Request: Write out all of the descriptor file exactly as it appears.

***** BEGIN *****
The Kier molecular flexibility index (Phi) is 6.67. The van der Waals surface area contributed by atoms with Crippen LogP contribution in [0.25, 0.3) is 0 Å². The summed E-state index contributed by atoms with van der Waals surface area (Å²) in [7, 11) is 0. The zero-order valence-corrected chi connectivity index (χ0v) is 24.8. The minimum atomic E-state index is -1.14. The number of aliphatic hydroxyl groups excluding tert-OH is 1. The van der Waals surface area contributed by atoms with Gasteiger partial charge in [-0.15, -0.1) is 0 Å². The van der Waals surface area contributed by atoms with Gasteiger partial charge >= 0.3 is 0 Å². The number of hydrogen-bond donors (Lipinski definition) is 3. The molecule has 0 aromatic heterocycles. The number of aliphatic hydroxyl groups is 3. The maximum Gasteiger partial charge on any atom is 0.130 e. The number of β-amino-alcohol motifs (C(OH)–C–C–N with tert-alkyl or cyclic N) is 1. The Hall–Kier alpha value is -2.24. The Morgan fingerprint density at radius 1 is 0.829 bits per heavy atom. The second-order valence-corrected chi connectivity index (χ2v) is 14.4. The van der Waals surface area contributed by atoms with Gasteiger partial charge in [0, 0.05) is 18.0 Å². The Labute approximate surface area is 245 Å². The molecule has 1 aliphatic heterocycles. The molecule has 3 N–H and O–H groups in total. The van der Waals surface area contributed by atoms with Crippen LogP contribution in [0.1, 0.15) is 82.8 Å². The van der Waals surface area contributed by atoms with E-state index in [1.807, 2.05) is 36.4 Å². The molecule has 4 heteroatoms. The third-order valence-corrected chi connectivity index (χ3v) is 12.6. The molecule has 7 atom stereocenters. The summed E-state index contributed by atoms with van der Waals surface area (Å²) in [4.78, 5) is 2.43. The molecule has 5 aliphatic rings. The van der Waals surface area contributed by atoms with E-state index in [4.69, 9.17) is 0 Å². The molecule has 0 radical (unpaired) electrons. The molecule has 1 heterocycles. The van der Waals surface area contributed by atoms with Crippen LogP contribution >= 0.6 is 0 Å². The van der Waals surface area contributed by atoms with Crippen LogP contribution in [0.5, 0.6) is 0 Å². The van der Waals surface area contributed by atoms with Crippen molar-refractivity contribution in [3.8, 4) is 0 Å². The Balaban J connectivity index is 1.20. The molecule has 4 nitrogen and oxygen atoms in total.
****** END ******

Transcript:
The Kier molecular flexibility index (Phi) is 6.67. The van der Waals surface area contributed by atoms with Crippen LogP contribution in [0.25, 0.3) is 0 Å². The summed E-state index contributed by atoms with van der Waals surface area (Å²) in [7, 11) is 0. The zero-order valence-corrected chi connectivity index (χ0v) is 24.8. The minimum atomic E-state index is -1.14. The number of aliphatic hydroxyl groups excluding tert-OH is 1. The van der Waals surface area contributed by atoms with Gasteiger partial charge in [-0.15, -0.1) is 0 Å². The van der Waals surface area contributed by atoms with Gasteiger partial charge >= 0.3 is 0 Å². The number of hydrogen-bond donors (Lipinski definition) is 3. The molecule has 0 aromatic heterocycles. The number of aliphatic hydroxyl groups is 3. The maximum Gasteiger partial charge on any atom is 0.130 e. The number of β-amino-alcohol motifs (C(OH)–C–C–N with tert-alkyl or cyclic N) is 1. The Hall–Kier alpha value is -2.24. The Morgan fingerprint density at radius 1 is 0.829 bits per heavy atom. The second-order valence-corrected chi connectivity index (χ2v) is 14.4. The van der Waals surface area contributed by atoms with Gasteiger partial charge in [0, 0.05) is 18.0 Å². The Labute approximate surface area is 245 Å². The molecule has 1 aliphatic heterocycles. The molecule has 3 N–H and O–H groups in total. The van der Waals surface area contributed by atoms with Crippen LogP contribution in [0.1, 0.15) is 82.8 Å². The van der Waals surface area contributed by atoms with E-state index in [1.807, 2.05) is 36.4 Å². The molecule has 4 heteroatoms. The third-order valence-corrected chi connectivity index (χ3v) is 12.6. The molecule has 7 atom stereocenters. The summed E-state index contributed by atoms with van der Waals surface area (Å²) in [4.78, 5) is 2.43. The molecule has 5 aliphatic rings. The van der Waals surface area contributed by atoms with E-state index in [4.69, 9.17) is 0 Å². The molecule has 0 radical (unpaired) electrons. The molecule has 1 heterocycles. The van der Waals surface area contributed by atoms with Crippen LogP contribution >= 0.6 is 0 Å². The van der Waals surface area contributed by atoms with Crippen LogP contribution in [0.5, 0.6) is 0 Å². The van der Waals surface area contributed by atoms with Crippen molar-refractivity contribution in [3.8, 4) is 0 Å². The Balaban J connectivity index is 1.20. The molecule has 4 nitrogen and oxygen atoms in total.